"You are about to be hit by a blizzard of incoming ideas. Your mind will be zapped, pinged, prodded and teased from every direction. This can be a powerful experience."
Welcome to TED. I have just returned from Monterey, where I spent four days immersed with 800 of the most interesting, open, intelligent people I have ever met.
TED is a conference about technology, entertainment and design. It is a conference about ideas.
Sixty speakers were given 18 minutes each to talk on the theme: "The future we will create."
Sitting side by side, Google's Sergey Brin, the Tiananmen Square student leader Li Liu, the Simpsons creator Matt Groening and the actress Meg Ryan, each equally impressive in their own special way. The speakers came up on stage one by one and we listened to them share their views.
Not just any speakers, mind you. We were entertained by the likes of the former US vice-president Al Gore; Amnesty International's Peter Gabriel; the motivation man Tony Robbins; the inventor of the $100 computer, Nicholas Negroponte and Pastor Rick Warren, the biggest-selling author of all time and advisor to George Bush.
Then there was Dan Dennett, the world's foremost atheist and the pastor's foremost despiser, the very humorous Sir Ken Robinson, who explained how our education system was closing down creativity in our children, and Richard Baraniuk from Connexions, who spoke about the idea of opening up learning and copyright on a global scale and introduced the concept of a Creative Commons.
We were told that if you wanted to know what society was going to be like in the future, you should ask a kindergarten teacher. That Wal-Mart was now the 22nd-largest economy in the world. That maybe it was time for a world government. And that the way to save the world was to create solutions that were both environmentally and economically sustainable.This was the US at its very best: entrepreneurial, open, creative and on a mission to do something worthwhile.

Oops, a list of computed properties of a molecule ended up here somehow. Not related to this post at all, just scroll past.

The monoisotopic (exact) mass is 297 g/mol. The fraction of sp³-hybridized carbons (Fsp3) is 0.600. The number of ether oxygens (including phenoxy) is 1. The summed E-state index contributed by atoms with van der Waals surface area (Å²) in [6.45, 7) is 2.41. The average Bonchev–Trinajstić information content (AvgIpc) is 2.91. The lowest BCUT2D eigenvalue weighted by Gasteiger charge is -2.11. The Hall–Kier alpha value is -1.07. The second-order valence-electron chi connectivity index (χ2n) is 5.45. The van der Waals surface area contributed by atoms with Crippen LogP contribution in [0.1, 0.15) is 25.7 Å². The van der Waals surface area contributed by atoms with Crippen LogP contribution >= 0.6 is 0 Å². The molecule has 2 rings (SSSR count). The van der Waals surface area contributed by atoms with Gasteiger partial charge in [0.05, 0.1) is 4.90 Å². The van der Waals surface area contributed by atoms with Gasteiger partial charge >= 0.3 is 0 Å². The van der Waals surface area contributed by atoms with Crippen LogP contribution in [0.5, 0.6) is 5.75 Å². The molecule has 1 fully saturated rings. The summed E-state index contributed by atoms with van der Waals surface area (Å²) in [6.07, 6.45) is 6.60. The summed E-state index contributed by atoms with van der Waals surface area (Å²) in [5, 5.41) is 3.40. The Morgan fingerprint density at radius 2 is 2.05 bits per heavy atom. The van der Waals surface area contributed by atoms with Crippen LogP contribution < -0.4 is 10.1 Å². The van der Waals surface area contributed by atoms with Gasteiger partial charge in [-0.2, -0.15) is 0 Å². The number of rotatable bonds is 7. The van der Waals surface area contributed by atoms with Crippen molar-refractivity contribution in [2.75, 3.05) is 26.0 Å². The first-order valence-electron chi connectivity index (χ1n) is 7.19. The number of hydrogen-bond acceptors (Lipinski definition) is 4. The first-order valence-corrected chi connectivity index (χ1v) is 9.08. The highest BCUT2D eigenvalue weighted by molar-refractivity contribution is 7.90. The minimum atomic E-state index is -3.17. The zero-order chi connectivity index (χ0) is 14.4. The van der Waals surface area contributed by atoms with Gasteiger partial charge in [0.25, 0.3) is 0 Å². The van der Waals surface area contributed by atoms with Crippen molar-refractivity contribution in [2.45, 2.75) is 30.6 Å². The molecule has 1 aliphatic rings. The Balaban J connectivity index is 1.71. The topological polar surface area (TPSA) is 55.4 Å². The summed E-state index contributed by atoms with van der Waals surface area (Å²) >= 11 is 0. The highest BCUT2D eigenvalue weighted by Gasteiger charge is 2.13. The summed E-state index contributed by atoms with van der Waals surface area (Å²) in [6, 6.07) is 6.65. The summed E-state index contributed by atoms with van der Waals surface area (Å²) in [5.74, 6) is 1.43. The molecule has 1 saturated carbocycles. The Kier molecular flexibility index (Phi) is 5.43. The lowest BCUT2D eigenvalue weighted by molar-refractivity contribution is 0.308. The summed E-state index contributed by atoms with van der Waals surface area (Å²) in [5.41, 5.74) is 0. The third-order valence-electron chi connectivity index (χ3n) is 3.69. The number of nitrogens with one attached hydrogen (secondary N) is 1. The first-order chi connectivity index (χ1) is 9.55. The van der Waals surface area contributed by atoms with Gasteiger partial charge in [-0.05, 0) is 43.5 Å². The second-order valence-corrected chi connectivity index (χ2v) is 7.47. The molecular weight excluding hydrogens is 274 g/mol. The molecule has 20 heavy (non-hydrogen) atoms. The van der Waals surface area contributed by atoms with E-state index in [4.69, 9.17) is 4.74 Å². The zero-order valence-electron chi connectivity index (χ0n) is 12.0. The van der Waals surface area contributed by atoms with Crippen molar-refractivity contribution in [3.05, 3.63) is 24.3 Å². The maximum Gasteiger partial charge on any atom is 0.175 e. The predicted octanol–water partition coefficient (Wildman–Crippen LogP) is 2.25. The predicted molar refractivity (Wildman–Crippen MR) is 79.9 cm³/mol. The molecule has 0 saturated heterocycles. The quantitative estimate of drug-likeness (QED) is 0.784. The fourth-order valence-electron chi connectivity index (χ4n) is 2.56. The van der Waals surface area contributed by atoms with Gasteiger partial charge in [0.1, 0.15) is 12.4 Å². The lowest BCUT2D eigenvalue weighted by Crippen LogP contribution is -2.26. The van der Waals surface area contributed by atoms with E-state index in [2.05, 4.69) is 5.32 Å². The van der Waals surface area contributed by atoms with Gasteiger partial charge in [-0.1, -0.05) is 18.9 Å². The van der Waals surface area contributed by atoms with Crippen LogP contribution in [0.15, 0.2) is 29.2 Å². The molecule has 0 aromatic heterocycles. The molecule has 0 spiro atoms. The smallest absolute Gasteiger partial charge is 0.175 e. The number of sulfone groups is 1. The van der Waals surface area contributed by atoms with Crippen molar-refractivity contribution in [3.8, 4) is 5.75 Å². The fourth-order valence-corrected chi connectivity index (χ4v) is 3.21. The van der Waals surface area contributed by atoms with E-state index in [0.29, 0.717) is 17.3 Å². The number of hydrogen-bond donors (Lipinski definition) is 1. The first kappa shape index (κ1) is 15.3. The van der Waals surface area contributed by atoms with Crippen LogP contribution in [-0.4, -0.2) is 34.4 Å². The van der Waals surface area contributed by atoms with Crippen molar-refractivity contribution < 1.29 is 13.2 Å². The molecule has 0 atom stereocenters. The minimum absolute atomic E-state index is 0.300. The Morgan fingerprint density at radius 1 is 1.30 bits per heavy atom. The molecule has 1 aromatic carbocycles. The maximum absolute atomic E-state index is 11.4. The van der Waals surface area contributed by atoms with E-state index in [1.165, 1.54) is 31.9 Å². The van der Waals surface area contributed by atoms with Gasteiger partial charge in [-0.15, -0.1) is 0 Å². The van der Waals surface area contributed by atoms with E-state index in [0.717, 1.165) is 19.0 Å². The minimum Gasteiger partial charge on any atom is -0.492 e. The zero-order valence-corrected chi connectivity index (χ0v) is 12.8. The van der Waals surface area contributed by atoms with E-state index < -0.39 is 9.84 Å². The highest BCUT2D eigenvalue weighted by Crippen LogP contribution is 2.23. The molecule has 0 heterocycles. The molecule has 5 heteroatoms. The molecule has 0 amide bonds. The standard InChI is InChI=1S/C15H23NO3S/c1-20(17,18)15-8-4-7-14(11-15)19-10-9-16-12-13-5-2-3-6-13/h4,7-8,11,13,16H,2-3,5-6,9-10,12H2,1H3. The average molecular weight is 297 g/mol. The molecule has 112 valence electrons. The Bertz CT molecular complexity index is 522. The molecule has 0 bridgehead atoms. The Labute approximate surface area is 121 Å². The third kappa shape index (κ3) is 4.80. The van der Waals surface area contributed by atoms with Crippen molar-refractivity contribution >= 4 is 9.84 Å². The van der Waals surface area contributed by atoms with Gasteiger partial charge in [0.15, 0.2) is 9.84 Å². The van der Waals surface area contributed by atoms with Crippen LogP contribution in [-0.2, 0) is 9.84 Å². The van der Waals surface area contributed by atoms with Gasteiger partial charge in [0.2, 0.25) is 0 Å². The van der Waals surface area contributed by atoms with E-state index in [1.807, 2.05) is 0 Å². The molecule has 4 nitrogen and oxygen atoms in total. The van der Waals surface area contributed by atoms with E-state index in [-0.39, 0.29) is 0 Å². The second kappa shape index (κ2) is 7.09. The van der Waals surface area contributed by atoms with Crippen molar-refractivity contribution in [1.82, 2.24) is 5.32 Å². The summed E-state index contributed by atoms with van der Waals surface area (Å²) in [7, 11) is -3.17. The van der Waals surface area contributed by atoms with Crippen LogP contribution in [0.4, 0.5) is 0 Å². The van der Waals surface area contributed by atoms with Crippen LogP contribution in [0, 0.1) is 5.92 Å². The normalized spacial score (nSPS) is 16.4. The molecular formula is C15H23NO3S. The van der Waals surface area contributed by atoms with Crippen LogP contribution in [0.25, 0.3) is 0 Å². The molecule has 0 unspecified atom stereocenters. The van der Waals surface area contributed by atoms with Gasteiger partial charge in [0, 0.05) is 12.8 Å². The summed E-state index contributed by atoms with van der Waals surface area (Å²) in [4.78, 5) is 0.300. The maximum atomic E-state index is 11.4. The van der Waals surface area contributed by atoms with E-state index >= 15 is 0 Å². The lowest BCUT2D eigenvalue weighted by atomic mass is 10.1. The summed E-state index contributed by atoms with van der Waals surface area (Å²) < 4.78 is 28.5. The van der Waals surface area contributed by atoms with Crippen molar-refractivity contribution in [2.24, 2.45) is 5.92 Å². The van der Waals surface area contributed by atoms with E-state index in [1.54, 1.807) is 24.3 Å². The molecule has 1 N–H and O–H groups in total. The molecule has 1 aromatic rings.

But to truly explain the scale of TED is to explain the winners of the TED prize and their wishes.
Such as the aptly named Dr Larry Brilliant, the man who single-handedly eradicated smallpox from the face of the earth. His wish was to establish a global early warning system to prevent the outbreak of pandemic flu.
And Architecture for Humanity's Cameron Sinclair, the designer of environmentally sustainable housing for disaster-stricken areas. His wish: to build one billion low-cost houses in the next 12 months.
And finally, Jehane Noujaim, the director of Control Room, a documentary that compared the US Central Command's reporting of the Iraq war with that of the Arab station Al Jazeera's. Her wish: to create a global day of film in order to encourage world peace.
And I spoke about advertising and, to my surprise, people were interested.
I spoke to Gore after he gave his Climate Crisis talk and I mentioned to him that if he could have found a way to communicate his message to more people than were in that room, the planet might not have found itself in the situation it is today, and he might have found himself in the White House.
And I realised that if Majora Carter could find a way to spread her "Green the Ghetto" campaign more effectively, the South Bronx would not be a victim of what she calls environmental racism.
If I introduced Nokia to worldchanging.com's Jamais Cascio, his Earth Witness environmental watchdog programme could become reality.
And if Steve Veron got his friend the Dalai Lama to carry the Olympic Flame across Tibet, it would certainly make a wonderful Kodak Moment.
I am not saying advertising can save the world. However, we do have skills that are unique.
We know how to take a vast amount of knowledge and condense it into a simple, clear communications idea in a way that is interesting and impactful.
In the coming weeks, I will talk more about an idea that was raised by the photographer Gregory Colbert - animal copyright.
Gregory has calculated that he could raise more than $350 million dollars a year by charging advertisers a fee of 1 per cent of production budgets whenever they use an image of an animal in an ad.He will launch the idea officially in January 2007 and already has the support of several large corporations.
Campaign asked me to talk about things that are relevant to the industry.
If TED isn't relevant to our industry, then our industry is no longer relevant.
I recommend TED to everybody who is interested in what the rest of the world is interested in.
On the first day, in the very first session, a woman explained to me how to read palms and I jokingly said that every time I shook hands with somebody at TED it could change my life. I may well have been right.
- Dave Alberts is the chairman and executive creative director of Grey London.